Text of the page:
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Mass tort builds over Mirena IUD injuries

Mass tort builds over Mirena IUD injuries

A mass tort is taking shape over the Mirena IUD, a device that many women claim migrates after insertion and becomes embedded in the uterus or punctures organs, requiring surgical removal and sometimes causing infection and other injuries.

Lawyers have filed dozens of cases against Bayer Healthcare, the maker of the contraceptive device.

There are about 75 cases in New Jersey state court and 50 cases filed in federal courts around the country, including in California, Georgia, Kentucky, Ohio, South Carolina and Texas.

Plaintiffs’ attorneys say that number is likely to multiply as they continue to screen cases.

“We’ve had several hundred intakes, and a large number of complaints overall,” said Matthew J. McCauley of Parker Waichman in Port Washington, N.Y., whose firm has filed over 50 cases in New Jersey state court and has more in the works.

Cases are also likely to snowball in federal court, where a multidistrict litigation panel has consolidated cases in U.S. District Court for the Southern District of New York.

“It was under the radar until we filed for consolidation. We realized it was necessary with so many cases coming in,” said Dawn Chmielewski, an associate at Climaco, Wilcox, Peca, Tarantino & Garofoli in Cleveland, one of the lawyers arguing for MDL consolidation in the Northern District of Ohio.

An estimated 2 million women in the U.S. are using the Mirena IUD.

“It’s going to be a very large tort. Thousands and thousands of women have been affected in this way and will likely come forward,” said Carmen Scott, an attorney at Motley Rice in Mt. Pleasant, S.C.

T-shaped device

The Mirena is a t-shaped plastic intrauterine contraceptive inserted by a physician. The device releases a daily dose of progestin levonorgestrel into the uterus, thus thinning the uterine lining.

It was approved by the Food and Drug Administration in 2000 as a drug, rather than as a device, for use for a period of five years. A similar device, SKYLA, was approved in January for use for a period of three years.

According to plaintiffs’ attorneys, the Mirena IUD is moving around and ending up where it should not be, as far away as the rib cage, and sometimes perforating or wrapping around other organs, requiring surgical removal.

The product has two strings hanging from it that are checked for proper placement after insertion. Some women are discovering that the IUD has moved when they go to their doctors for follow-up; others discover the device has moved months to years after insertion.

In a complaint filed in federal court, 29-year-old Arkansas resident Susan Harp alleges that only days after the Mirena was inserted, she felt severe abdominal pain and was vomiting. A CT scan showed that the IUD was no longer within her uterus but was moving freely within her pelvis. Removal of the device was then complicated by a kidney infection.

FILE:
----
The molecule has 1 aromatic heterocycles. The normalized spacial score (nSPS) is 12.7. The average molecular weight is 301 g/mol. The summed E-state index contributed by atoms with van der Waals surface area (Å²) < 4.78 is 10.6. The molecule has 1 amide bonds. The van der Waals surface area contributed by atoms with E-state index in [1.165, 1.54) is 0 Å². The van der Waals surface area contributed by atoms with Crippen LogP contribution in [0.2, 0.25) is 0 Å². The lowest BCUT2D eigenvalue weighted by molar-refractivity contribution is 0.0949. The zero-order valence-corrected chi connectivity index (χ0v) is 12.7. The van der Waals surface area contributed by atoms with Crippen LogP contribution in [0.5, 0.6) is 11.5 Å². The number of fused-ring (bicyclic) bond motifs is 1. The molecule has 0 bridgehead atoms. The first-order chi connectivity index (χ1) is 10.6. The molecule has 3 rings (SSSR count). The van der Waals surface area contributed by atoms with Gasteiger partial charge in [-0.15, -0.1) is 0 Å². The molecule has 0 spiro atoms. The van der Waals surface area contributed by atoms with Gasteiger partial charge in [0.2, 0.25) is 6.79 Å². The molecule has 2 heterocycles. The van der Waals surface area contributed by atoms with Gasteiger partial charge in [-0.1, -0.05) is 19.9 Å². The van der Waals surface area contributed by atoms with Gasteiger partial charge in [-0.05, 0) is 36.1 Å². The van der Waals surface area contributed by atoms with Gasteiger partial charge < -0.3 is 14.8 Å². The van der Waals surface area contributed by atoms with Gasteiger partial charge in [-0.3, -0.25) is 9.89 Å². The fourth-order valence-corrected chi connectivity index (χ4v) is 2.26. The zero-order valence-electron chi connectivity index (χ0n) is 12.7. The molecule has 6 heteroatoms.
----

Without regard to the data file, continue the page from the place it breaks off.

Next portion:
The complaints allege defective design and that Bayer failed to warn about the risks of migration and perforation after insertion. Some plaintiffs, including Harp, allege fraud and seek punitive damages.

“The way the label is written for Mirena, it states that after insertion of the device, the patient is to go back and have placement confirmed by her physician, then that’s it. With respect to the warnings, the current label says perforation is a risk during insertion” but not after insertion, said McCauley.

There were more than 25,000 adverse event reports as of 2010, although they include complaints such as pregnancy and bleeding, according to Scott.

As an indication of Bayer overstating the benefits of Mirena and downplaying the risks, plaintiffs’ attorneys point to a marketing program the company hosted for busy moms called the “Simple Style” program. (Mirena is only recommended for women who have already given birth). The sales program combined a social networking website with a personal visit to women’s homes by a nurse practitioner to introduce the product, similar to an Avon lady.

In 2009, the Department of Health and Human Services’ division of marketing found that the program made unsubstantiated claims that the Mirena IUD increased intimacy, romance and libido and helped make patients “look and feel great.”

Lawyers representing Bayer did not immediately respond to calls seeking comment.

Bayer spokesperson Rosemarie Yancosek emailed a statement about the litigation saying only, “Bayer will vigorously defend itself against these claims regarding Mirena.”

First trial date set

The first trial date has been set for May 6 in federal court in South Carolina.

In that case, Kelli Baugh, a 27-year-old mother, alleges that the Mirena device spontaneously perforated the lining of her uterus and moved into her uterine cavity.

“We’re alleging the design of Mirena allows for migration of the device through the uterine lining in the absence of anyone pushing it through because the way it works is by thinning the uterine lining,” said Scott, who represents Baugh.

As a result, she alleges, Baugh had to have a total hysterectomy, is in surgically induced menopause and has to take estrogen daily.

“We think the damages are horrendous. Anytime a product renders a 20-something woman unable to bear children, that’s substantial,” said Scott.


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